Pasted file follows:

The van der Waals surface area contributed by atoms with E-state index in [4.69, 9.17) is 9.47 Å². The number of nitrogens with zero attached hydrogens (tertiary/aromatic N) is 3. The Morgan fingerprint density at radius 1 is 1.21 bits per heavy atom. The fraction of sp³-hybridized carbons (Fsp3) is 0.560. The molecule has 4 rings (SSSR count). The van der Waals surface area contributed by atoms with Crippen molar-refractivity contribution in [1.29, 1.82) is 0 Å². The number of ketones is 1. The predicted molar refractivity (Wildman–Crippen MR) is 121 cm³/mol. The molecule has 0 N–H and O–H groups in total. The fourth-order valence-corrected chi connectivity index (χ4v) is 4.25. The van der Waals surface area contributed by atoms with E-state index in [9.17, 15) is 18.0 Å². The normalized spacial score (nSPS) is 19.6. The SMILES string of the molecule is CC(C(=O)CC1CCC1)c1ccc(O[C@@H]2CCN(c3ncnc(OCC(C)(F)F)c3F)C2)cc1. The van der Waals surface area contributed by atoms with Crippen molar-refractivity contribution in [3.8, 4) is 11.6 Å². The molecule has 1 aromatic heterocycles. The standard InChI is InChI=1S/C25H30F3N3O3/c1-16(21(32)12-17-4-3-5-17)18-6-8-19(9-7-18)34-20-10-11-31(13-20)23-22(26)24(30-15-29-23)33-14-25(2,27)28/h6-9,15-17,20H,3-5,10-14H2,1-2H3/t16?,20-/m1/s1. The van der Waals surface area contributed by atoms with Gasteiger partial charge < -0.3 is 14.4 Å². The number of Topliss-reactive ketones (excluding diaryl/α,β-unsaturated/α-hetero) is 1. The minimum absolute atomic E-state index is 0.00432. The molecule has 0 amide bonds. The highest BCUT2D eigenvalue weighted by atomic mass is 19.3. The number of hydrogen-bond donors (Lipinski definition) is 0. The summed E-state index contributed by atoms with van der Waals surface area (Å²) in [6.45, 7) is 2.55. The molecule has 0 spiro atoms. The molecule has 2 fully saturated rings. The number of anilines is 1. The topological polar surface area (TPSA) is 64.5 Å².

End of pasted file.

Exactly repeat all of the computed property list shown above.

The van der Waals surface area contributed by atoms with E-state index in [4.69, 9.17) is 9.47 Å². The number of nitrogens with zero attached hydrogens (tertiary/aromatic N) is 3. The Morgan fingerprint density at radius 1 is 1.21 bits per heavy atom. The fraction of sp³-hybridized carbons (Fsp3) is 0.560. The molecule has 4 rings (SSSR count). The van der Waals surface area contributed by atoms with Crippen molar-refractivity contribution in [1.29, 1.82) is 0 Å². The number of ketones is 1. The predicted molar refractivity (Wildman–Crippen MR) is 121 cm³/mol. The molecule has 0 N–H and O–H groups in total. The fourth-order valence-corrected chi connectivity index (χ4v) is 4.25. The van der Waals surface area contributed by atoms with E-state index in [9.17, 15) is 18.0 Å². The normalized spacial score (nSPS) is 19.6. The SMILES string of the molecule is CC(C(=O)CC1CCC1)c1ccc(O[C@@H]2CCN(c3ncnc(OCC(C)(F)F)c3F)C2)cc1. The van der Waals surface area contributed by atoms with Crippen molar-refractivity contribution in [3.8, 4) is 11.6 Å². The molecule has 1 aromatic heterocycles. The standard InChI is InChI=1S/C25H30F3N3O3/c1-16(21(32)12-17-4-3-5-17)18-6-8-19(9-7-18)34-20-10-11-31(13-20)23-22(26)24(30-15-29-23)33-14-25(2,27)28/h6-9,15-17,20H,3-5,10-14H2,1-2H3/t16?,20-/m1/s1. The van der Waals surface area contributed by atoms with Gasteiger partial charge < -0.3 is 14.4 Å². The number of Topliss-reactive ketones (excluding diaryl/α,β-unsaturated/α-hetero) is 1. The minimum absolute atomic E-state index is 0.00432. The molecule has 0 amide bonds. The highest BCUT2D eigenvalue weighted by atomic mass is 19.3. The number of hydrogen-bond donors (Lipinski definition) is 0. The summed E-state index contributed by atoms with van der Waals surface area (Å²) in [6.45, 7) is 2.55. The molecule has 0 spiro atoms. The molecule has 2 fully saturated rings. The number of anilines is 1. The topological polar surface area (TPSA) is 64.5 Å².